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Vietnam War 'a colossal waste,' author says

By Alice Bishop


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ARLINGTON, Va. — The Vietnam War serves as a lesson to those contemplating the use of force: Know what you're doing and exhaust all alternatives, free-lance reporter and author Arnold Isaacs says.

The war was a "colossal, total waste" he said during an Inside Media program at the Newseum on Aug. 4.

Isaacs criticized the Johnson and Kennedy administrations for assuming their enemy was communist China. "[The war] was a desperate, bitter and violent struggle over who would rule Vietnam, and that totally escaped American foreign policy-makers," he said.

Isaacs, author of Vietnam Shadows: The War, Its Ghosts, and Its Legacy and Without Honor: Defeat in Vietnam and Cambodia, covered the last years of the war and the collapse of South Vietnam and Cambodia for The (Baltimore) Sun.

He recalled that, without any safety training, he arrived in Saigon in the spring of 1972 but immediately felt comfortable. "I realized that for my generation the landscape of war was part of our world since earliest childhood," said Isaacs, who was born in 1941, the same year as the Japanese attack on Pearl Harbor.

After the withdrawal of American forces in Vietnam, Isaacs covered the South Vietnamese army. "It was a new story even for old, more-experienced journalist hands," he said.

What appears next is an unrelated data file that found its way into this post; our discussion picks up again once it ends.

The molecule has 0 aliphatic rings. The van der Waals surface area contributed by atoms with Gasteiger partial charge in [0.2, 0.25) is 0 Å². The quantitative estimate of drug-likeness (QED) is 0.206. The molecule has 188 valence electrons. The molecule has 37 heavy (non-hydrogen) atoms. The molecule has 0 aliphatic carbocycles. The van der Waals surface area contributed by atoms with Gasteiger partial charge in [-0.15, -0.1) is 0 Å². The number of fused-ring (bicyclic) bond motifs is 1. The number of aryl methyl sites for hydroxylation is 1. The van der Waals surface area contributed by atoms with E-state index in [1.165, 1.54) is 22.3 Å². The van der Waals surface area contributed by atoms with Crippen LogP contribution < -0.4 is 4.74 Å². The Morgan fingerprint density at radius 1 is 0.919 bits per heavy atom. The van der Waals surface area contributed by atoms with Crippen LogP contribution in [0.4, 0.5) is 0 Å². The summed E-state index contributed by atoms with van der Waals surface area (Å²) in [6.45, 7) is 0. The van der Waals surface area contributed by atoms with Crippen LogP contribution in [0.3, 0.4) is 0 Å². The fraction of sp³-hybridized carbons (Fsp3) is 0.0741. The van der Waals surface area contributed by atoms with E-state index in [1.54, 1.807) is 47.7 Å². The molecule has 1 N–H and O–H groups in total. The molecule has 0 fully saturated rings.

And although he did not encounter official censorship, he said, the Vietnamese could yank a journalist's visa if they didn't like a story.

Unlike today, Isaacs recalled that he wrote in a vacuum because he had no feedback or comparisons. "That was a normal condition of foreign correspondents — I had no way of knowing how readers reacted, nor did I see what my colleagues wrote," he said.

Ultimately, Isaacs said the human devastation for the Vietnamese was a thousand times worse than for the Americans fighting there. He once figured out that if a wall similar to the Vietnam Memorial in Washington, D.C., were erected to honor the Vietnamese who died on both sides, it would be two miles long.

"Those are not wounds that disappear in one generation," he added.

On the POW/MIA issue, Isaacs called it a "fantasy" that American GIs were ever held captive in Vietnam after the appointed date of release. "There is not, and never has been, a single piece of credible evidence that any American prisoners were deliberately held back," he said.

Journalists who wrote stories about new claims of Americans still held in Vietnam were "credulous in their reporting of the original claims but careless in not reporting when the claims were shown to be false," he added.

Isaacs also criticized politicians and others for using the POW/MIA issue as a way to obstruct the normalization of relations with Vietnam.

The discussion was one of a series of programs in conjunction with the Newseum's War Stories exhibit, on display through Nov. 11.


War Stories events coverage
Coverage of discussions relating to Newseum's War Stories exhibit.  07.31.01